Quantcast

Allied navies conduct surface, submarine exercises with Russia in mind

Servicemembers practice basic ground maneuvering on July 3, 2019 in Chabanka, Ukraine, during Sea Breeze, a multinational maritime exercise hosted by the U.S. and Ukraine.

T. LOGAN KEOWN/U.S. NAVY

By SCOTT WYLAND | STARS AND STRIPES Published: July 12, 2019

The United States and its allies are conducting a large naval exercise in the Black Sea and a separate anti-submarine drill in the North Atlantic Ocean, two regions where Russia has reportedly been holding war games of their own.

A total of 32 ships, 24 aircraft and 3,000 personnel from 19 countries are participating this year in Sea Breeze, an exercise co-hosted by the U.S. and Ukraine to improve teamwork in the Black Sea. Meanwhile, nine countries are taking part in NATO’s Dynamic Mongoose in the Norwegian Sea to practice anti-submarine warfare.

The two-week exercises in different parts of Europe are each in their final phases, but the overlap is a coincidence in scheduling by the separate commands, the Navy said.

Russian naval exercises in the Black Sea and Norwegian Sea are happening at roughly the same time as the allied exercises, continuing what has become a common practice by Moscow to mirror allied drills.

In the Norwegian Sea, Russia used two of its newest warships, the corvettes Boiky and Stoiky, to practice detecting and destroying enemy submarines, Norway’s The Barents Observer reported. Meanwhile, the Black Sea Fleet practiced interacting with reconnaissance planes and fighters to defend coastal areas against enemy navies, the Tass news agency reported.

The Norwegian Sea is about 425,000 square miles and the Black Sea totals about 168,000 square miles, so there is ample room for each exercise to operate. Russian surveillance of NATO exercises isn’t unusual and allies generally do not raise the issue unless they deem actions unsafe or outside the norms of international law.

The Russian navy is monitoring Sea Breeze but has done nothing to affect the exercise, a 6th Fleet spokesman said.

It’s unclear what Moscow thinks of Sea Breeze or Dynamic Mongoose, “but when NATO, a defensive alliance, conducts exercises, Moscow often interprets them as aggressive or nefarious,” said Michael Petersen, a Naval War College expert in Russia maritime studies.

Sea Breeze provides training on maritime interdiction, air defense, anti-submarine warfare, damage control, search and rescue, and amphibious operations.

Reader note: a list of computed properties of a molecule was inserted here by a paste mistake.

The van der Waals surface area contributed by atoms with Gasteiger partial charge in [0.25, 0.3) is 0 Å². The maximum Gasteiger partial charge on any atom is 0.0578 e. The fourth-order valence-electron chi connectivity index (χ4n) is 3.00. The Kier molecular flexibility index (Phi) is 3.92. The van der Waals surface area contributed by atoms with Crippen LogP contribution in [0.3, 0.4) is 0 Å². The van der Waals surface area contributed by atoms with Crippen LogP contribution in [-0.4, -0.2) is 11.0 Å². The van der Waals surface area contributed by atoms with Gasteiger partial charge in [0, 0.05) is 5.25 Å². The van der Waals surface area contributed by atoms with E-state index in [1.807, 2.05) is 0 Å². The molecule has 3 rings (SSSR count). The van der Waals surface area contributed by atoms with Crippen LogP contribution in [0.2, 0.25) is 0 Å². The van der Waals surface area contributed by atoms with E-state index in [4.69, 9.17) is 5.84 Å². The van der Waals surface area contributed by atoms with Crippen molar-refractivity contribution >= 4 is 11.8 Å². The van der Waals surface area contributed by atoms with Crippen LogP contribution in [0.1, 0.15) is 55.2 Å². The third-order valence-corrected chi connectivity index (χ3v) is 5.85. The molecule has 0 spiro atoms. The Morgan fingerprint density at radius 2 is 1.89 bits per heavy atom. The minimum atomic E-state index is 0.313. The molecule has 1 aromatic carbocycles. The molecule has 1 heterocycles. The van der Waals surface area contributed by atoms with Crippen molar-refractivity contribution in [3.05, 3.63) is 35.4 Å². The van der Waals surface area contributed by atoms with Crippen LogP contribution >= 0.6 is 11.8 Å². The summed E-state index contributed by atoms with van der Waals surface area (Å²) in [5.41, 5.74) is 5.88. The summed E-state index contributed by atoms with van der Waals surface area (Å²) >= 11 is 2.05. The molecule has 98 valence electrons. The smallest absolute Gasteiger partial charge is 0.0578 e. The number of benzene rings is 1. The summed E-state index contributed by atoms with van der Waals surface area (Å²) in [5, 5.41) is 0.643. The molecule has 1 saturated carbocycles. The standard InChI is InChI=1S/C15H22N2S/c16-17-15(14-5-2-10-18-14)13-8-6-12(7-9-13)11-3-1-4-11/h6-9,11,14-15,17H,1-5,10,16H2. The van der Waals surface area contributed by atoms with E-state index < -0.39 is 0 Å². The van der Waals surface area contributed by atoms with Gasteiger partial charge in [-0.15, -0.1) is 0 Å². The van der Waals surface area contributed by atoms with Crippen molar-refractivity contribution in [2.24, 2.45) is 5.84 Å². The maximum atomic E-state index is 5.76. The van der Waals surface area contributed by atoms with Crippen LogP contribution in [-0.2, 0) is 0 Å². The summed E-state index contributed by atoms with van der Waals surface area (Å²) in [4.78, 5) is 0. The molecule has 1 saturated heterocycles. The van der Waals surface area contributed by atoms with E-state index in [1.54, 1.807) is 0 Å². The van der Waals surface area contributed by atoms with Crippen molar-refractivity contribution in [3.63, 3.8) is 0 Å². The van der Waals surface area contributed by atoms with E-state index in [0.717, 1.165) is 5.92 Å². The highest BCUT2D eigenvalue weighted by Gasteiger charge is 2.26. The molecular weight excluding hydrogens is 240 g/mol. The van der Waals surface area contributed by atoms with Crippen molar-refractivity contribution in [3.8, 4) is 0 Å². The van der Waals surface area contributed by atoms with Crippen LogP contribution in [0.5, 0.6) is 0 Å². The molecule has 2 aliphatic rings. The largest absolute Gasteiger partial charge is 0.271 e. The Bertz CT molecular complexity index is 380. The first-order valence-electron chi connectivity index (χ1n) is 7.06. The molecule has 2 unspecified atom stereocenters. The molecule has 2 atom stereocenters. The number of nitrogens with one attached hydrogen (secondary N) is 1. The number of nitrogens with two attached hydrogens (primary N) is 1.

“These areas of focus provide all participants with opportunities to increase their warfighting capability,” 6th Fleet commander Vice. Adm. Lisa Franchetti said in a statement. “In this era of great power competition, our naval forces are committed to the principle of credible deterrence.”

This year, almost all drills use scenarios that require participants to react quickly and improvise, Capt. Matthew Lehman, who’s leading the U.S. Navy contingent in the exercise, said in an email.

In the Norwegian Sea, Dynamic Mongoose is training allies to combine tactical skills to counter submarines. Russia has increased its undersea activity in the High North, U.S. officials have said.

Dynamic Mongoose is similar to the yearly anti-submarine Dynamic Manta drills held in the Mediterranean.

“Finding quiet submarines is a very challenging task that requires a high-end kit and sharp people,” Rear Adm. Andrew Lennon, commander of NATO submarines, said in an email. “Dynamic Mongoose not only lets our operators test their sonar skills but also allows larger groups of ships and aircraft to improve task group coordination.”

This is the second year that units trained north of the Arctic Circle. Next year the exercise will take place near Iceland, Lennon said.

wyland.scott@stripes.com
Twitter: @WylandStripes

Photos taken from a P-8A Poseidon aircraft show ships sailing in formation on July 11, 2019 on the Black Sea during Sea Breeze, a multinational naval exercise hosted by the U.S. and Ukraine. Nineteen countries participated in this year?s exercise, which was first held in 1997.
KYLE STECKLER/U.S. NAVY

from around the web